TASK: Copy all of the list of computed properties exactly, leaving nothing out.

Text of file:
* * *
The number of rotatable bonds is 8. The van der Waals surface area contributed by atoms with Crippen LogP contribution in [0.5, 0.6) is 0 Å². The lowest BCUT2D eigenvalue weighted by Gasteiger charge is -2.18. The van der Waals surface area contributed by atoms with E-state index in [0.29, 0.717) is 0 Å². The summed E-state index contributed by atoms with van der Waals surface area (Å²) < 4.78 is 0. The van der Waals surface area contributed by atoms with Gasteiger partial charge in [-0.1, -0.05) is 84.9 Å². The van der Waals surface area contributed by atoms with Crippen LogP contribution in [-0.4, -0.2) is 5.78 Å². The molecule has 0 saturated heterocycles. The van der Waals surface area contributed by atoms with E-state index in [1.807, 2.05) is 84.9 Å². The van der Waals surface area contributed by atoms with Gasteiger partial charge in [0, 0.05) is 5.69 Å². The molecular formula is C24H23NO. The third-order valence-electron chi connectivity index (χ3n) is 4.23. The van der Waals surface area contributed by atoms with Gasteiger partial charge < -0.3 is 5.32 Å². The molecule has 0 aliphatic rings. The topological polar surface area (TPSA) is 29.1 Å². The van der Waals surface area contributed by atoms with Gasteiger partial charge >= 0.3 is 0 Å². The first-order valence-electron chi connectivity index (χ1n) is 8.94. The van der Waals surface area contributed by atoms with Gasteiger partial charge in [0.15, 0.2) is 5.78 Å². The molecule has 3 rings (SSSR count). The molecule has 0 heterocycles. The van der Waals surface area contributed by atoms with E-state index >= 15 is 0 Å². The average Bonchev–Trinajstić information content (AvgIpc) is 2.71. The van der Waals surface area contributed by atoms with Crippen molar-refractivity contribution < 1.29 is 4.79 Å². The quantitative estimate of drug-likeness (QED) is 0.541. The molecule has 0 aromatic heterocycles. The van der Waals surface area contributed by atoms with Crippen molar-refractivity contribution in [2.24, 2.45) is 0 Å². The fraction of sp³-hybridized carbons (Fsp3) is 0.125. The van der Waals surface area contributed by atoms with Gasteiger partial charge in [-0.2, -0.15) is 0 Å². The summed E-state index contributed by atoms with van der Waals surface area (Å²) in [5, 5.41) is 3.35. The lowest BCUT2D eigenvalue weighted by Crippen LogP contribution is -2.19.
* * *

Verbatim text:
The number of rotatable bonds is 8. The van der Waals surface area contributed by atoms with Crippen LogP contribution in [0.5, 0.6) is 0 Å². The lowest BCUT2D eigenvalue weighted by Gasteiger charge is -2.18. The van der Waals surface area contributed by atoms with E-state index in [0.29, 0.717) is 0 Å². The summed E-state index contributed by atoms with van der Waals surface area (Å²) < 4.78 is 0. The van der Waals surface area contributed by atoms with Gasteiger partial charge in [-0.1, -0.05) is 84.9 Å². The van der Waals surface area contributed by atoms with Crippen LogP contribution in [-0.4, -0.2) is 5.78 Å². The molecule has 0 saturated heterocycles. The van der Waals surface area contributed by atoms with E-state index in [1.807, 2.05) is 84.9 Å². The van der Waals surface area contributed by atoms with Gasteiger partial charge in [0, 0.05) is 5.69 Å². The molecular formula is C24H23NO. The third-order valence-electron chi connectivity index (χ3n) is 4.23. The van der Waals surface area contributed by atoms with Gasteiger partial charge < -0.3 is 5.32 Å². The molecule has 0 aliphatic rings. The topological polar surface area (TPSA) is 29.1 Å². The van der Waals surface area contributed by atoms with Gasteiger partial charge >= 0.3 is 0 Å². The first-order valence-electron chi connectivity index (χ1n) is 8.94. The van der Waals surface area contributed by atoms with Gasteiger partial charge in [0.15, 0.2) is 5.78 Å². The molecule has 3 rings (SSSR count). The molecule has 0 heterocycles. The van der Waals surface area contributed by atoms with E-state index >= 15 is 0 Å². The average Bonchev–Trinajstić information content (AvgIpc) is 2.71. The van der Waals surface area contributed by atoms with Crippen molar-refractivity contribution < 1.29 is 4.79 Å². The quantitative estimate of drug-likeness (QED) is 0.541. The molecule has 0 aromatic heterocycles. The van der Waals surface area contributed by atoms with Crippen molar-refractivity contribution in [2.24, 2.45) is 0 Å². The fraction of sp³-hybridized carbons (Fsp3) is 0.125. The van der Waals surface area contributed by atoms with Gasteiger partial charge in [-0.2, -0.15) is 0 Å². The summed E-state index contributed by atoms with van der Waals surface area (Å²) in [5, 5.41) is 3.35. The lowest BCUT2D eigenvalue weighted by Crippen LogP contribution is -2.19.